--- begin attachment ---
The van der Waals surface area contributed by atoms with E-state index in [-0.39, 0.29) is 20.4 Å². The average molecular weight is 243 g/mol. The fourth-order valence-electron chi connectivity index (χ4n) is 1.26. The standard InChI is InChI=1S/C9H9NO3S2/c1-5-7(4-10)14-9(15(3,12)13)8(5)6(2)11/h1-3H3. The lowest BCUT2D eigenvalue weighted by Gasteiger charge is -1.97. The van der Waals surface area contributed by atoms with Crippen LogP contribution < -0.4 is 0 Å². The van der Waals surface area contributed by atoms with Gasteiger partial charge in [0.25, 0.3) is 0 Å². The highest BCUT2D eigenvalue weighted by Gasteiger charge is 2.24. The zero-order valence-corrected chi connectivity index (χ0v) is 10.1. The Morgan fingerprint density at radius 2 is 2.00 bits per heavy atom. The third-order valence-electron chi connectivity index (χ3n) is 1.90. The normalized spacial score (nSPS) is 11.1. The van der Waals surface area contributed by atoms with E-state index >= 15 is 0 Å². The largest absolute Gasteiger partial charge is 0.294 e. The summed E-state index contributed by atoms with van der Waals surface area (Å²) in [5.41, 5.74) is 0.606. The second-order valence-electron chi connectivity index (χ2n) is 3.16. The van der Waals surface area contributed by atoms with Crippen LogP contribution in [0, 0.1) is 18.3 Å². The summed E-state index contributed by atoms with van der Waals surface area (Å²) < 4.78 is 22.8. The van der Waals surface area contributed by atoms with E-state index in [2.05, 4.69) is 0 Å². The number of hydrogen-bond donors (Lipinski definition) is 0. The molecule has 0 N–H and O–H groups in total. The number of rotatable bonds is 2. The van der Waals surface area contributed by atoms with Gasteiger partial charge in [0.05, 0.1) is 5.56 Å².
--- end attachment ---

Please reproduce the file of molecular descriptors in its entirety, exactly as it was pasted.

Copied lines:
The van der Waals surface area contributed by atoms with E-state index in [-0.39, 0.29) is 20.4 Å². The average molecular weight is 243 g/mol. The fourth-order valence-electron chi connectivity index (χ4n) is 1.26. The standard InChI is InChI=1S/C9H9NO3S2/c1-5-7(4-10)14-9(15(3,12)13)8(5)6(2)11/h1-3H3. The lowest BCUT2D eigenvalue weighted by Gasteiger charge is -1.97. The van der Waals surface area contributed by atoms with Crippen LogP contribution < -0.4 is 0 Å². The van der Waals surface area contributed by atoms with Gasteiger partial charge in [0.25, 0.3) is 0 Å². The highest BCUT2D eigenvalue weighted by Gasteiger charge is 2.24. The zero-order valence-corrected chi connectivity index (χ0v) is 10.1. The Morgan fingerprint density at radius 2 is 2.00 bits per heavy atom. The third-order valence-electron chi connectivity index (χ3n) is 1.90. The normalized spacial score (nSPS) is 11.1. The van der Waals surface area contributed by atoms with E-state index >= 15 is 0 Å². The largest absolute Gasteiger partial charge is 0.294 e. The summed E-state index contributed by atoms with van der Waals surface area (Å²) in [5.41, 5.74) is 0.606. The second-order valence-electron chi connectivity index (χ2n) is 3.16. The van der Waals surface area contributed by atoms with Crippen LogP contribution in [0, 0.1) is 18.3 Å². The summed E-state index contributed by atoms with van der Waals surface area (Å²) < 4.78 is 22.8. The van der Waals surface area contributed by atoms with E-state index in [2.05, 4.69) is 0 Å². The number of hydrogen-bond donors (Lipinski definition) is 0. The molecule has 0 N–H and O–H groups in total. The number of rotatable bonds is 2. The van der Waals surface area contributed by atoms with Gasteiger partial charge in [0.05, 0.1) is 5.56 Å².